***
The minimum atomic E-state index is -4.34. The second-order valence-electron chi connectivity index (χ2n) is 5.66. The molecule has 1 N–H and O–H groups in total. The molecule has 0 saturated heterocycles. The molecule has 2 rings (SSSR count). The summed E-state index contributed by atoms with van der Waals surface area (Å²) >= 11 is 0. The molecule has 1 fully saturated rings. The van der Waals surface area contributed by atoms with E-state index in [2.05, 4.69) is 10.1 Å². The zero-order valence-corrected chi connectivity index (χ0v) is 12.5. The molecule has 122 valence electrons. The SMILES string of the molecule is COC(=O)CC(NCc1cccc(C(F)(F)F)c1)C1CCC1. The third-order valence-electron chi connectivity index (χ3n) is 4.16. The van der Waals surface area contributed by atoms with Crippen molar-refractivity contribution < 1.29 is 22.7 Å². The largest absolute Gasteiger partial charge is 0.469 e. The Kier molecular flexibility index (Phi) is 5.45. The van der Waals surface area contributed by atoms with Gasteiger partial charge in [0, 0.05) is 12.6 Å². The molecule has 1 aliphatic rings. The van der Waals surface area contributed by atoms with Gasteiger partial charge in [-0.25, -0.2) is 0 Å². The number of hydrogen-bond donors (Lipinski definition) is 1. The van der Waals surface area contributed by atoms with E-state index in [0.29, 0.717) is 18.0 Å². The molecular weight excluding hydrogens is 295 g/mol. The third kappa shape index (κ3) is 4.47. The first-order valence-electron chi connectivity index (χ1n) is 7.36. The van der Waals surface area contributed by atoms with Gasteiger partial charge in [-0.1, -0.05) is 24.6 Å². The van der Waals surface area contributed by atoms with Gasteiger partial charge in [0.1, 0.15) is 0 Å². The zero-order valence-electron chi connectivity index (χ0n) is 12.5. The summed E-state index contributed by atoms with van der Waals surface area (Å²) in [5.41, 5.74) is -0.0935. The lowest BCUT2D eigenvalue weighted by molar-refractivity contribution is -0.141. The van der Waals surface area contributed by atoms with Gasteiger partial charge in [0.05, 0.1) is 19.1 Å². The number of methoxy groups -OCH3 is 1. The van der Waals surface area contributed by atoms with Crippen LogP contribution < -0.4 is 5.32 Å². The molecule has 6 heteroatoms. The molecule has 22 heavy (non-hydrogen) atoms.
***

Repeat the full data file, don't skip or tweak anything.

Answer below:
The minimum atomic E-state index is -4.34. The second-order valence-electron chi connectivity index (χ2n) is 5.66. The molecule has 1 N–H and O–H groups in total. The molecule has 0 saturated heterocycles. The molecule has 2 rings (SSSR count). The summed E-state index contributed by atoms with van der Waals surface area (Å²) >= 11 is 0. The molecule has 1 fully saturated rings. The van der Waals surface area contributed by atoms with E-state index in [2.05, 4.69) is 10.1 Å². The zero-order valence-corrected chi connectivity index (χ0v) is 12.5. The molecule has 122 valence electrons. The SMILES string of the molecule is COC(=O)CC(NCc1cccc(C(F)(F)F)c1)C1CCC1. The third-order valence-electron chi connectivity index (χ3n) is 4.16. The van der Waals surface area contributed by atoms with Crippen molar-refractivity contribution < 1.29 is 22.7 Å². The largest absolute Gasteiger partial charge is 0.469 e. The Kier molecular flexibility index (Phi) is 5.45. The van der Waals surface area contributed by atoms with Gasteiger partial charge in [0, 0.05) is 12.6 Å². The molecule has 1 aliphatic rings. The van der Waals surface area contributed by atoms with Gasteiger partial charge in [-0.25, -0.2) is 0 Å². The number of hydrogen-bond donors (Lipinski definition) is 1. The van der Waals surface area contributed by atoms with E-state index in [0.29, 0.717) is 18.0 Å². The molecular weight excluding hydrogens is 295 g/mol. The third kappa shape index (κ3) is 4.47. The first-order valence-electron chi connectivity index (χ1n) is 7.36. The van der Waals surface area contributed by atoms with Gasteiger partial charge in [-0.1, -0.05) is 24.6 Å². The van der Waals surface area contributed by atoms with Gasteiger partial charge in [0.1, 0.15) is 0 Å². The zero-order valence-electron chi connectivity index (χ0n) is 12.5. The summed E-state index contributed by atoms with van der Waals surface area (Å²) in [5.41, 5.74) is -0.0935. The lowest BCUT2D eigenvalue weighted by molar-refractivity contribution is -0.141. The van der Waals surface area contributed by atoms with Gasteiger partial charge in [0.05, 0.1) is 19.1 Å². The number of methoxy groups -OCH3 is 1. The van der Waals surface area contributed by atoms with Crippen LogP contribution < -0.4 is 5.32 Å². The molecule has 6 heteroatoms. The molecule has 22 heavy (non-hydrogen) atoms.